JobKeeper 2.0 welcomed by small business advocates

- July 22, 2020 4 MIN READ

Small business advocates have welcomed the government’s announcement of the extension of the JobKeeper scheme.

Small business owners and their champions have met the announcement of JobKeeper 2.0 with appreciation, suggesting the revamped and extended scheme will allow small businesses to remain viable during the ongoing coronavirus crisis.

“We know the vital role small to medium businesses play within the Australian economy and we are delighted the Federal Government recognised this by extending JobKeeper for those who have been hardest hit, said Peter Langham, CEO Scottish Pacific.

Langham said Scottish Pacific has been working with small business owners for over 30 years  and know how tough it is.

“The extension of JobKeeper gives these business owners more time to get their finances set up correctly – I’d suggest they use this time to ensure their business can succeed in the future, and to get their family home out of the business funding equation.

“Whether your JobKeeper assistance runs out in September or March, my advice is don’t leave it until then to organise funding that will protect your cash flow and ensure that you’ve got the best chance of making it through this difficult time,” Langham said.

The Australian Small Business and Family Enterprise Ombudsman Kate Carnell says small businesses are breathing a sigh of relief following the federal government announcement extending JobKeeper by six months.

“Thousands of small business owners across Australia will be sleeping better, knowing JobKeeperwill be maintained in its current form until the end of September,” Carnell said.

“Small businesses will be comforted most by the Prime Minister’s remarks that the federal government will continue to support small businesses who need it for the duration of this crisis.

“It’s generous support for small businesses, who can now plan ahead for at least the next six months,” Carnell said.

Langahm suggested it’s time for business owners to also explore their options outside of government support.

“Many businesses have assets within the business, such as invoices, plant and equipment and stock, that can be used as security to fund the business. The thing is many business owners are unaware there are funders like ScotPac, who are keen to provide business finance using these assets, rather than the family home,” he said.

Chartered Accountants Australia and New Zealand (CA ANZ) Tax Leader Michael Croker suggested many businesses have already made difficult financial decisions assuming the existing JobKeeper package will finish in September

“Now they need to re-assess their continued eligibility using real-time turnover data after 27 September.

“Employers will need to trawl through staff records and apply a 20 work hours test which ‘looks back’ to February 2020, and communicate which employees get the full JobKeeper rate and who gets the lesser amount.

“The behavioural response from both employers and employees to this two-tier JobKeeper regime will be watched with interest,” said Croker.

Elinor Kasapidis, CPA Australia’s tax policy adviser says, the Government’s approach to tapering JobKeeper payments will be well received by many and is what CPA had suggested to enable affected businesses to adjust in an orderly way.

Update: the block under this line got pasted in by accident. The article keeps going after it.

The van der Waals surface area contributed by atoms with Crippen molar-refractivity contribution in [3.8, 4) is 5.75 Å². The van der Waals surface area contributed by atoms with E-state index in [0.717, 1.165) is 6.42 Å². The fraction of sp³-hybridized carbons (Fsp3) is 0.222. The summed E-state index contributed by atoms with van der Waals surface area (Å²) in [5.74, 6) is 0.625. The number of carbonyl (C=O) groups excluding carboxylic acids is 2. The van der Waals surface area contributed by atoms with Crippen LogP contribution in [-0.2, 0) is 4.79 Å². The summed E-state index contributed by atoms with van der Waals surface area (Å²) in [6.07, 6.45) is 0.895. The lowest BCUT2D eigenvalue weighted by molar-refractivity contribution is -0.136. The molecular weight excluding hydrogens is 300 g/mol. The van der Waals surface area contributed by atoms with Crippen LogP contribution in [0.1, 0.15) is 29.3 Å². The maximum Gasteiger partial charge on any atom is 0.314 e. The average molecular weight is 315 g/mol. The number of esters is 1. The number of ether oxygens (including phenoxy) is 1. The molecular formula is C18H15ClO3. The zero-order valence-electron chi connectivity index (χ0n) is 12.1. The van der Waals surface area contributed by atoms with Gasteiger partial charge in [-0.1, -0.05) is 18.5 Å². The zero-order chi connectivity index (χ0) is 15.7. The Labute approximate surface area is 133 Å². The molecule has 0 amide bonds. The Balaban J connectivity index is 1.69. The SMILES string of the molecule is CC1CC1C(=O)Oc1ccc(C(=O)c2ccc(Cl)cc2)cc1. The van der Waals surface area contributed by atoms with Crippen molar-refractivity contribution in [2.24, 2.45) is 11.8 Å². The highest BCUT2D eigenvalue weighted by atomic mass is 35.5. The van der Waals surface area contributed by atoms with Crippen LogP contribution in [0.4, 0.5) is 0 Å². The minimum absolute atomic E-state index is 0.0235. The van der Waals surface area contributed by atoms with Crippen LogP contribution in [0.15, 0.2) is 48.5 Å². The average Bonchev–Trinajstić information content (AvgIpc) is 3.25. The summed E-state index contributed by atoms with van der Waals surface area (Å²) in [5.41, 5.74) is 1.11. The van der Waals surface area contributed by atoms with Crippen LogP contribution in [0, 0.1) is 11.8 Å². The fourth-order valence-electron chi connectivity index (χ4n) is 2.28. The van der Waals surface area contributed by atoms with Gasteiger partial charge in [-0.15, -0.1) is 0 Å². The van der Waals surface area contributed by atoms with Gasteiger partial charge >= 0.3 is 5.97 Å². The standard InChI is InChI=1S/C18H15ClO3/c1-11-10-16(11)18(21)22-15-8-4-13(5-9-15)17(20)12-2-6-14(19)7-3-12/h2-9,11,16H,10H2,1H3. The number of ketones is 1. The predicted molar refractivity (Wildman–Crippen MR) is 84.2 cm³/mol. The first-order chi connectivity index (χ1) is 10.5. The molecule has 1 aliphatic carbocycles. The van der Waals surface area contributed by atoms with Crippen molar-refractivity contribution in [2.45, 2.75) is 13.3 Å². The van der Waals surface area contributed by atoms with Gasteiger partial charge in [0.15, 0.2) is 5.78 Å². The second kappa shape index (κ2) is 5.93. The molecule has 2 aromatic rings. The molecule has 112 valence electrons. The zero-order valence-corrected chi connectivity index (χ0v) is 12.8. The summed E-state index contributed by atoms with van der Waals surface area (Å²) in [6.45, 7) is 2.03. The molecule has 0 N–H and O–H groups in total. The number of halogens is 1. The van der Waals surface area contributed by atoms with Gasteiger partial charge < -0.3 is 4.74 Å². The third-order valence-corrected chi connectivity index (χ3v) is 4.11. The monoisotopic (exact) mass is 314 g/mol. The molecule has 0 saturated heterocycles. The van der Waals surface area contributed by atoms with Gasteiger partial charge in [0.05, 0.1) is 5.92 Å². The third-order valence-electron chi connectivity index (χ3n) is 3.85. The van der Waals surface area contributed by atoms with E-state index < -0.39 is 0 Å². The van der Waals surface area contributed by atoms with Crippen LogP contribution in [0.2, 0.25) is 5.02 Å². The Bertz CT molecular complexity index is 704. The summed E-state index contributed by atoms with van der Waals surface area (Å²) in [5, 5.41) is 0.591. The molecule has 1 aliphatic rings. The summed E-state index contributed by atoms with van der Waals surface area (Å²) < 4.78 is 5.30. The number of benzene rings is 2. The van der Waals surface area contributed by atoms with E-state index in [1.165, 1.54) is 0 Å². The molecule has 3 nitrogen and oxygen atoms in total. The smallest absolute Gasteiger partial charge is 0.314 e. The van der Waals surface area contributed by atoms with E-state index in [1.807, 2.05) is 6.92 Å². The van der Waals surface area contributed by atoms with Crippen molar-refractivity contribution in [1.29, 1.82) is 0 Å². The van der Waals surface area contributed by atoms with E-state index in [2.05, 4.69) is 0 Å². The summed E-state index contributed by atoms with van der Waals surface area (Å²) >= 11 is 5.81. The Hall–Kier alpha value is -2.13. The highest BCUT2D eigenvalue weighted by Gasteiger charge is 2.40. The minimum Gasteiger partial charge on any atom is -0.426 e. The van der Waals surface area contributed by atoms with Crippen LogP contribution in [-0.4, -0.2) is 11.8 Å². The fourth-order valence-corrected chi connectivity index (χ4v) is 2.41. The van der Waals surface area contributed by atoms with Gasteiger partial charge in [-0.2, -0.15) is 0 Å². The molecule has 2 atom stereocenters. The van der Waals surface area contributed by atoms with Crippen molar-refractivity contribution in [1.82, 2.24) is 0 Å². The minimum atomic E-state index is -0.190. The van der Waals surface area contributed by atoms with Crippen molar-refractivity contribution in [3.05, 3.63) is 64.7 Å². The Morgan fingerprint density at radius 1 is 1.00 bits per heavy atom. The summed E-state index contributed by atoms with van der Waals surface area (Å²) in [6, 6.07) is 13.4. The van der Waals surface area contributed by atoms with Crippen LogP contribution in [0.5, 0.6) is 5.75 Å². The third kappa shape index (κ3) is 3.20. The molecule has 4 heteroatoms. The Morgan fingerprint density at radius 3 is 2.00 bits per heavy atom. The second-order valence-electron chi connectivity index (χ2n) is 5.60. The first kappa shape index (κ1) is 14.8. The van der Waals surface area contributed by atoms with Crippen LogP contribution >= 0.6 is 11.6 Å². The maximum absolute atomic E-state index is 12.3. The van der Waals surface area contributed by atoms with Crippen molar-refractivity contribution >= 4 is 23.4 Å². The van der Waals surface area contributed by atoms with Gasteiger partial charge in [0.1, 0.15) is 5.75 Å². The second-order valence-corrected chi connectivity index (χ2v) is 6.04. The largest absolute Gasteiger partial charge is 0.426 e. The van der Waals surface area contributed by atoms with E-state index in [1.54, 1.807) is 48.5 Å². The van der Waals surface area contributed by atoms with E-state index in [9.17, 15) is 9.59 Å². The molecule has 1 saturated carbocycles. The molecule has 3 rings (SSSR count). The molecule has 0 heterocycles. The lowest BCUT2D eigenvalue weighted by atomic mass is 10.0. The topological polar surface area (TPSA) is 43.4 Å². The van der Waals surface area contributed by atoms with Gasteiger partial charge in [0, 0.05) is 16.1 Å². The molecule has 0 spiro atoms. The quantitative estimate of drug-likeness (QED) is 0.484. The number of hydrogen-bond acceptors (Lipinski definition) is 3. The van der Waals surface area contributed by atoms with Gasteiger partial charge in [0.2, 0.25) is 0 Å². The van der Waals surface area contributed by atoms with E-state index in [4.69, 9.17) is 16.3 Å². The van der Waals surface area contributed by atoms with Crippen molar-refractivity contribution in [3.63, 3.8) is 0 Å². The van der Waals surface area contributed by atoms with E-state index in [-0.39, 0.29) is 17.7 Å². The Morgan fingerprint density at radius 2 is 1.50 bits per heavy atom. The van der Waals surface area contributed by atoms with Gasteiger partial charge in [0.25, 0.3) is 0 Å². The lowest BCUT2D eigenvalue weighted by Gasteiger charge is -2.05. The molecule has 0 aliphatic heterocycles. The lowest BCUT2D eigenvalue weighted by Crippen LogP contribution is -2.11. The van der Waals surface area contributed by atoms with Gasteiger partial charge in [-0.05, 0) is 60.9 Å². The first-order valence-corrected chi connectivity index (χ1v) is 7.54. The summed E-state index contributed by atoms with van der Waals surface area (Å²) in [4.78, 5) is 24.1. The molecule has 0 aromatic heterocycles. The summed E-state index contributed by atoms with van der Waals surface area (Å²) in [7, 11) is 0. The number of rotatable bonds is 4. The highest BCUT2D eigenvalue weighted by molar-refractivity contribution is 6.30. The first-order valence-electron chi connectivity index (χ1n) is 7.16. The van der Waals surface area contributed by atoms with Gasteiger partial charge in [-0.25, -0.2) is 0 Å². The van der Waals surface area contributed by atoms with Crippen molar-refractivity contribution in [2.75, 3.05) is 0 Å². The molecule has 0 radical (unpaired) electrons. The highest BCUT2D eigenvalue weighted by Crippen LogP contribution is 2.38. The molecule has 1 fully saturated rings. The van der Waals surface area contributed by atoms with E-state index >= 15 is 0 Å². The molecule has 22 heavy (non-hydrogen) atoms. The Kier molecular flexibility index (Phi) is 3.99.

“The advance notice is welcomed as many businesses will require professional advice to determine the best course of action and what they might need to do to requalify.

“The orderly withdrawal of JobKeeper also gives many businesses extra time to reboot and permanently change the way they operate, just as consumers have changed how and when they buy goods and services,” Kasapidis said.

“This extension of JobKeeper and the IR flexibility that comes with it, will give small business owners a sense of certainty to move forward and make smart employment decisions into 2021,” said Employsure Managing Director Ed Mallett.

“Our main advice to business owners right now is to fully understand the details of the amended scheme, its potential repercussions and to get professional advice on how to implement it across their business.

“Even more importantly, employers shouldn’t use it as a reason to bury their heads in the sand. Subsidy shouldn’t be confused for sustainability, and if you need to make hard decisions about the viability of your business, don’t delay the inevitable,” Mallet said.

JobKeeper has been a lifeline for small business, with MYOB’s recent Business Monitor research showing 84 per cent of small business owners that were eligible for the program reported the subsidy allowed them to continue trading.

“As we struggle to contain the spread of the virus, the negative economic impact continues to hurt our small businesses,” says MYOB CEO Greg Ellis.

“We are still seeing impact for our customers across all sectors, most markedly in the decline in invoices issued versus a pre-COVID baseline. Last week, the number of invoices created was down 25 per cent on average across all industries, the hardest hit being arts and recreation (-34 pere cent), healthcare and social assistance (-33 per cent) and admin and support services (-32 per cent).

“The extension of JobKeeper, and the sensible renewed eligibility test, will ensure small business owners have the best possible chance of success, and even more importantly will provide continued employment for many thousands of Australians.”.

JobKeeper 2.0 will support small businesses from the end of September through until 28 March 2021. From October to December the payment will reduce to a fortnightly rate of $1200 per full-time employee and $750 for employees working 20 hours or less per week. From January until March that payment will reduce again to $1000 for full-time workers and $650 for part-timers.

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